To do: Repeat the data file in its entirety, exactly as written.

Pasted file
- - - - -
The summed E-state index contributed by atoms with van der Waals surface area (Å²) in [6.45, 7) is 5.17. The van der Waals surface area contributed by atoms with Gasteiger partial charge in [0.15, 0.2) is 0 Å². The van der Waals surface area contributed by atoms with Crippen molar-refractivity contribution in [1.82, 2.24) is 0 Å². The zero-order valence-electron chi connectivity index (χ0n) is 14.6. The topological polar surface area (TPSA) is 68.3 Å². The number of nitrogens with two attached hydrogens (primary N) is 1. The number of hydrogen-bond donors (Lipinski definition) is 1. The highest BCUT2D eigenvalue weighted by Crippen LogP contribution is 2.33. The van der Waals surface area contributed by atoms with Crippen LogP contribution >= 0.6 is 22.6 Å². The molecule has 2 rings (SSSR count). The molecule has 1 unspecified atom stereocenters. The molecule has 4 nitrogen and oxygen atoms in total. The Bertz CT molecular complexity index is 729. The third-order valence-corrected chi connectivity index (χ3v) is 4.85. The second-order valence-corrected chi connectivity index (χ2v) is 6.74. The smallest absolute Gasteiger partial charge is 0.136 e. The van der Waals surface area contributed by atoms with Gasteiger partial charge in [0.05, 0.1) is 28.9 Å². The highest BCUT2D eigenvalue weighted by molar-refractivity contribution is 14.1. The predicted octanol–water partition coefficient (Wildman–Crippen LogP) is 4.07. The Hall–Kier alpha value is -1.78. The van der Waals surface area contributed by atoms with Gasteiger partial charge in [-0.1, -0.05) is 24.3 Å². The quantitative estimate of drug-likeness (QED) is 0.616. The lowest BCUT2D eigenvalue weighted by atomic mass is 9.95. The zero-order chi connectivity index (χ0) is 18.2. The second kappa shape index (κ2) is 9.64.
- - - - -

The summed E-state index contributed by atoms with van der Waals surface area (Å²) in [6.45, 7) is 5.17. The van der Waals surface area contributed by atoms with Gasteiger partial charge in [0.15, 0.2) is 0 Å². The van der Waals surface area contributed by atoms with Crippen molar-refractivity contribution in [1.82, 2.24) is 0 Å². The zero-order valence-electron chi connectivity index (χ0n) is 14.6. The topological polar surface area (TPSA) is 68.3 Å². The number of nitrogens with two attached hydrogens (primary N) is 1. The number of hydrogen-bond donors (Lipinski definition) is 1. The highest BCUT2D eigenvalue weighted by Crippen LogP contribution is 2.33. The van der Waals surface area contributed by atoms with Crippen LogP contribution >= 0.6 is 22.6 Å². The molecule has 2 rings (SSSR count). The molecule has 1 unspecified atom stereocenters. The molecule has 4 nitrogen and oxygen atoms in total. The Bertz CT molecular complexity index is 729. The third-order valence-corrected chi connectivity index (χ3v) is 4.85. The second-order valence-corrected chi connectivity index (χ2v) is 6.74. The smallest absolute Gasteiger partial charge is 0.136 e. The van der Waals surface area contributed by atoms with Gasteiger partial charge in [0.05, 0.1) is 28.9 Å². The highest BCUT2D eigenvalue weighted by molar-refractivity contribution is 14.1. The predicted octanol–water partition coefficient (Wildman–Crippen LogP) is 4.07. The Hall–Kier alpha value is -1.78. The van der Waals surface area contributed by atoms with Gasteiger partial charge in [-0.1, -0.05) is 24.3 Å². The quantitative estimate of drug-likeness (QED) is 0.616. The lowest BCUT2D eigenvalue weighted by atomic mass is 9.95. The zero-order chi connectivity index (χ0) is 18.2. The second kappa shape index (κ2) is 9.64.